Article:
TravelJapanBlog.com - Japan (07, 09-10, 13), Denmark (08, 11, 16-19), Korea (13), France (08), Thailand (09), China (10), Mexico (14, 15, 19), Iceland (17, 19), Hawaii (14, 17), Prague (16, 17, 19)
       The above will search this blog.

 

Posts tagged gohei

Mizu Inari Jinja (水稲荷神社)

水稲荷神社

水稲荷神社

The white paper on this Shinto shrine is called gohei (御幣). The bells are rung to summon the gods. The kanji written on the bell pulls say Asukai (飛鳥井). I’m not sure of the significance.

This shrine dates back to 941, but, like many shrines in post-WW2 Japan, 水稲荷神社 has been moved from its original location. Mizu Inari Jinja has been in its current location (between Waseda University and Kansenen Park) since 1963.

Scenes from the neighborhood – Part 1

nishiwaseda neighborhood typical japanese house futon hang airing

We’ve been in Japan for two months now. I remember on those first couple of days thinking that I should immediately take lots of pictures of interesting things in our neighborhood as they would soon become so common in my head that I would forget how curious they are to someone not living here. For whatever reason, I didn’t take those photos and now I can’t remember what those things were. As I originally thought, my immediate surroundings have become too familiar and are no longer strange.

On my walk to Waseda University I pass the above home. It is just around the corner from our apartment. While you may think that Tokyo is all high-rise apartment buildings, there are actually many neighborhoods with few such buildings. Ours is one of them.

The lady who lives in the above home is frequently out watering her plants or chatting with her neighbors. On this morning she is airing her futons, which is a common sight when the weather is nice.

award winning flowers tokyo house japan

A close up of some of her plants and flowers revels that Mrs. Uchida has won an award. If you can read Japanese click on the above photo to see her award for flowers and greenery.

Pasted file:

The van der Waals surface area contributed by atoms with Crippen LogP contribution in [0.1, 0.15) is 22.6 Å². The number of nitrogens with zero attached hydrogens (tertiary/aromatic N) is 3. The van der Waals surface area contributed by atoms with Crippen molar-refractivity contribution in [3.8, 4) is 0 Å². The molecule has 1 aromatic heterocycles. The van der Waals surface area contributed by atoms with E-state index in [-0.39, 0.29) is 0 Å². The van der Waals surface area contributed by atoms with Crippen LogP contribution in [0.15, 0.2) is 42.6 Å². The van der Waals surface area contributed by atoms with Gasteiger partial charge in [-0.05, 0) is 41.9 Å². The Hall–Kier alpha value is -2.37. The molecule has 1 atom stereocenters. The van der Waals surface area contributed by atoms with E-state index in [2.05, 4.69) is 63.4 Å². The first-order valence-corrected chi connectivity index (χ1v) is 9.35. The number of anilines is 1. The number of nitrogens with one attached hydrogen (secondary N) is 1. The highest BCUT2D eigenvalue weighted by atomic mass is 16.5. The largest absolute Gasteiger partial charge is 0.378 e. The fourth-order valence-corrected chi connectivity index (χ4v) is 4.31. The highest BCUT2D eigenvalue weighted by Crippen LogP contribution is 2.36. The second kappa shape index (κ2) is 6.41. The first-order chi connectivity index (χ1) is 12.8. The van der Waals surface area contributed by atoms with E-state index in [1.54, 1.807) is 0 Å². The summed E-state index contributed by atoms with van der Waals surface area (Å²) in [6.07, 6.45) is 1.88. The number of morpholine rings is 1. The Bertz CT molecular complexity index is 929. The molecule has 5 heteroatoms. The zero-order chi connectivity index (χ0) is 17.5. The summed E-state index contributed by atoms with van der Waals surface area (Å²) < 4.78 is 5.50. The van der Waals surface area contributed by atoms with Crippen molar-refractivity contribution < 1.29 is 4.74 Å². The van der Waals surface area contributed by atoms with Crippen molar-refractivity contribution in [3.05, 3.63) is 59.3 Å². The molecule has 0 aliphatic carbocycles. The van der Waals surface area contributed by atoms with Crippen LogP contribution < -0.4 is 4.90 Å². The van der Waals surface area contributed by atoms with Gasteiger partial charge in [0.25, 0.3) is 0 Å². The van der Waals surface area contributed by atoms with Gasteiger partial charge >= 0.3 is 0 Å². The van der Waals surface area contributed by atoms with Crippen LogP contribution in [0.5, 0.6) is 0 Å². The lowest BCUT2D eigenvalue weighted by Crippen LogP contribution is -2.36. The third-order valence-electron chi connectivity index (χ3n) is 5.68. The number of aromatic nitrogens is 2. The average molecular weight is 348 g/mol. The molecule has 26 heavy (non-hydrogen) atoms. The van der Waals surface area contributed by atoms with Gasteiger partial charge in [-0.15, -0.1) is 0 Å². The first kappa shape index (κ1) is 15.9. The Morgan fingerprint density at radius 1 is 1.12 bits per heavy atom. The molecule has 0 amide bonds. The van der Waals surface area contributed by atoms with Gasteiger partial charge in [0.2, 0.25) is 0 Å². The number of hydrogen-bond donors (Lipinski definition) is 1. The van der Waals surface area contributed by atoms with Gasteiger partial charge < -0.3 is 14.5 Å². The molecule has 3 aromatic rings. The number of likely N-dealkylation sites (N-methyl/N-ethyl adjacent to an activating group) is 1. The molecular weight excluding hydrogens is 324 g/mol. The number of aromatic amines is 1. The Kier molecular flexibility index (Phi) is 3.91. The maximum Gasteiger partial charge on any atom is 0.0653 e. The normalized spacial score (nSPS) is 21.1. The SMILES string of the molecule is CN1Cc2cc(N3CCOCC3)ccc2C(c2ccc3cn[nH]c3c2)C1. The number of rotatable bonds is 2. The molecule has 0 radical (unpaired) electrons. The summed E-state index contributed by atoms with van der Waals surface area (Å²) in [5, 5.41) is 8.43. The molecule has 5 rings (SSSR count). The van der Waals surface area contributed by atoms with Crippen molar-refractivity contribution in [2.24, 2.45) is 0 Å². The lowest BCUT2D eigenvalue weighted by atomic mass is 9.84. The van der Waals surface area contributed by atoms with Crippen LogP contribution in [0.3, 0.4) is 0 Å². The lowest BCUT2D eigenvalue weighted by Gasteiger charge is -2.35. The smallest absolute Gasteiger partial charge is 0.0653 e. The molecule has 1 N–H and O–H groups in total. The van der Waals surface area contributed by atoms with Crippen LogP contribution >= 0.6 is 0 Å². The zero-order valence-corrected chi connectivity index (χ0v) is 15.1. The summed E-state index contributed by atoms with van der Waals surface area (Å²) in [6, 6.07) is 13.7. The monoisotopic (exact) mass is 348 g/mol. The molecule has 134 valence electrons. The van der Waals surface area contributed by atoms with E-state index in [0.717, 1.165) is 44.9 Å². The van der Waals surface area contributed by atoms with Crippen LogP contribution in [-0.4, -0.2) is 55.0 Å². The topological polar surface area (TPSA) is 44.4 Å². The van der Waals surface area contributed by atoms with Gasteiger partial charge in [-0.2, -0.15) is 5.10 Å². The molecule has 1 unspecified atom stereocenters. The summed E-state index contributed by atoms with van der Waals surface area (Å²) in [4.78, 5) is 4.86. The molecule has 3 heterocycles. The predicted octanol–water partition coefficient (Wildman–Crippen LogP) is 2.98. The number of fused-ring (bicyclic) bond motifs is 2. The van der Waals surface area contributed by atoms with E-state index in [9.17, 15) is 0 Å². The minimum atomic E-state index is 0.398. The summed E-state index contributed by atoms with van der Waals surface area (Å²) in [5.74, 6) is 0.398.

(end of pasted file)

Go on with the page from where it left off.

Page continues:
home in tokyo japan lantern

When a matsuri is going to happen in the neighborhood these lanterns and gohei line the streets.

The streets of Japan, even a big city like Tokyo, are usually spotless and would be very aesthetically pleasing were it not for the power lines that obstruct and foul the view. Maybe one of these days they will be put underground.

house in tokyo japan that looks like it could be in denmark or europe

Here is a rare camera angle that actually was able to capture a bit of Tokyo without any wires. This home doesn’t look very Tokyoish. It looks more like one you could find in Denmark or other parts of Europe. Our neighborhood has many such “different” homes. I’ll show you some more in later posts.

Fushimi Inari Taisha (伏見稲荷大社), Part III

I have more noteworthy photos from Fushimi Inari than I originally thought. I don’t think this will be my last blog entry on the subject either. I hope you are enjoying the pictures. This shrine is my favorite so I got a little picture happy.

Fushimi Inari Taisha 伏見稲荷大社 torii 鳥居

This first one shows a torii with a plaque. The plaque says 稲荷大社 (Inari Taisha). Notice the rope around the sacred object under and behind the gate. This rope is called shimenawa (注連縄). You’ll find it around Shinto gods (kami) like rocks and trees. I’m pretty sure you can spot some in Hayao Miyazaki’s famous anime movies like My Neighbor Totoro (となりのトトロ). Sometimes you’ll see it on torii (like in the picture two down). When in the manner below it is to ward off evil spirits or indicate that you are entering sacred space.

Fushimi Inari Taisha 伏見稲荷大社 鳥居 torii sakura

Did I mention that you’ll see a lot of torii here? 😉 Not all of the torii are for walking through. Similar to ema, people purchase these mini torii and then leave them as offerings to bring good fortune at the Shrine. I noticed that people put the date on the left side and their names on the right side of these torii. This is the opposite of what you see on the large torii you walk through. I don’t know the meaning or significance of this. It may just be a matter of the first person getting things backwards and then everyone else playing “follow the leader.”

The contrast of the bright torii, dull gray rocks and stones, white cherry blossoms, and vivid greens made every view breathtaking. I believe there was a large pond just beyond this scene. The intermingling of nature with this Shinto shrine is spectacular. As you can see from these last two pictures, the manmade artifacts are set beautifully in the groves.

Fushimi Inari Taisha 伏見稲荷大社 鳥居 Shimenawa gohei

As I suspected in my prior entry, the missing character was probably a 納. 奉納 (read right to left in Japanese on the torii) means “offering.”

Here we see more shimenawa. We also see some gohei (御幣, also called shide), the white paper hanging on the shimenawa.

Blog Widget by LinkWithin